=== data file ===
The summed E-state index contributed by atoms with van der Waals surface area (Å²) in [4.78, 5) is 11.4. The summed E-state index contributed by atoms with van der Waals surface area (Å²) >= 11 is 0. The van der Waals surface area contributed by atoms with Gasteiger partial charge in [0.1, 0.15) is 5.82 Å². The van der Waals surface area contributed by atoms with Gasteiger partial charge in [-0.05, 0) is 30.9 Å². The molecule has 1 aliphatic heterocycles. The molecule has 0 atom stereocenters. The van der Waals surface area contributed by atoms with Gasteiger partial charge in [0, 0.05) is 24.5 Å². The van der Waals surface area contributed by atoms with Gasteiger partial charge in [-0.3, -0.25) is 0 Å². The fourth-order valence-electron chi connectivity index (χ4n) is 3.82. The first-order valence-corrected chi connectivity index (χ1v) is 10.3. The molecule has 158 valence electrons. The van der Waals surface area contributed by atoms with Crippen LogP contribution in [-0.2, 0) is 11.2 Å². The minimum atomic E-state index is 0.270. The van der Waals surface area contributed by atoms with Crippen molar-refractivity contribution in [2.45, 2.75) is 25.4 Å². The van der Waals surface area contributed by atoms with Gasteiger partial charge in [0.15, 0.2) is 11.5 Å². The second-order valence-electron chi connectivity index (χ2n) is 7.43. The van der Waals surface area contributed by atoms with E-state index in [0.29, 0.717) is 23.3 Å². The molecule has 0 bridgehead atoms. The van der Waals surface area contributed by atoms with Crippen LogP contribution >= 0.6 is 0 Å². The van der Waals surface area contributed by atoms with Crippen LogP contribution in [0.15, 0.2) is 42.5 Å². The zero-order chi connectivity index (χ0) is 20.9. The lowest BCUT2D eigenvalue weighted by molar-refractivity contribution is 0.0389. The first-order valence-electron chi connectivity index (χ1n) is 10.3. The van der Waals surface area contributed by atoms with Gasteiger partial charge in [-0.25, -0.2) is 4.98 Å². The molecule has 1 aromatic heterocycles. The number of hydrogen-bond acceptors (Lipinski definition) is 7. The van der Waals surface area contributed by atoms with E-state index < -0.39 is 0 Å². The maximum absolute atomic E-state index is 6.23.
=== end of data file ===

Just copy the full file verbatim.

The summed E-state index contributed by atoms with van der Waals surface area (Å²) in [4.78, 5) is 11.4. The summed E-state index contributed by atoms with van der Waals surface area (Å²) >= 11 is 0. The van der Waals surface area contributed by atoms with Gasteiger partial charge in [0.1, 0.15) is 5.82 Å². The van der Waals surface area contributed by atoms with Gasteiger partial charge in [-0.05, 0) is 30.9 Å². The molecule has 1 aliphatic heterocycles. The molecule has 0 atom stereocenters. The van der Waals surface area contributed by atoms with Gasteiger partial charge in [0, 0.05) is 24.5 Å². The van der Waals surface area contributed by atoms with Gasteiger partial charge in [-0.3, -0.25) is 0 Å². The fourth-order valence-electron chi connectivity index (χ4n) is 3.82. The first-order valence-corrected chi connectivity index (χ1v) is 10.3. The molecule has 158 valence electrons. The van der Waals surface area contributed by atoms with Crippen LogP contribution in [-0.2, 0) is 11.2 Å². The minimum atomic E-state index is 0.270. The van der Waals surface area contributed by atoms with Crippen molar-refractivity contribution in [2.45, 2.75) is 25.4 Å². The van der Waals surface area contributed by atoms with Gasteiger partial charge in [0.15, 0.2) is 11.5 Å². The second-order valence-electron chi connectivity index (χ2n) is 7.43. The van der Waals surface area contributed by atoms with E-state index in [0.29, 0.717) is 23.3 Å². The molecule has 0 bridgehead atoms. The van der Waals surface area contributed by atoms with Crippen LogP contribution >= 0.6 is 0 Å². The van der Waals surface area contributed by atoms with Crippen LogP contribution in [0.15, 0.2) is 42.5 Å². The zero-order chi connectivity index (χ0) is 20.9. The lowest BCUT2D eigenvalue weighted by molar-refractivity contribution is 0.0389. The first-order valence-electron chi connectivity index (χ1n) is 10.3. The van der Waals surface area contributed by atoms with Gasteiger partial charge in [-0.25, -0.2) is 4.98 Å². The molecule has 1 aromatic heterocycles. The number of hydrogen-bond acceptors (Lipinski definition) is 7. The van der Waals surface area contributed by atoms with E-state index < -0.39 is 0 Å². The maximum absolute atomic E-state index is 6.23.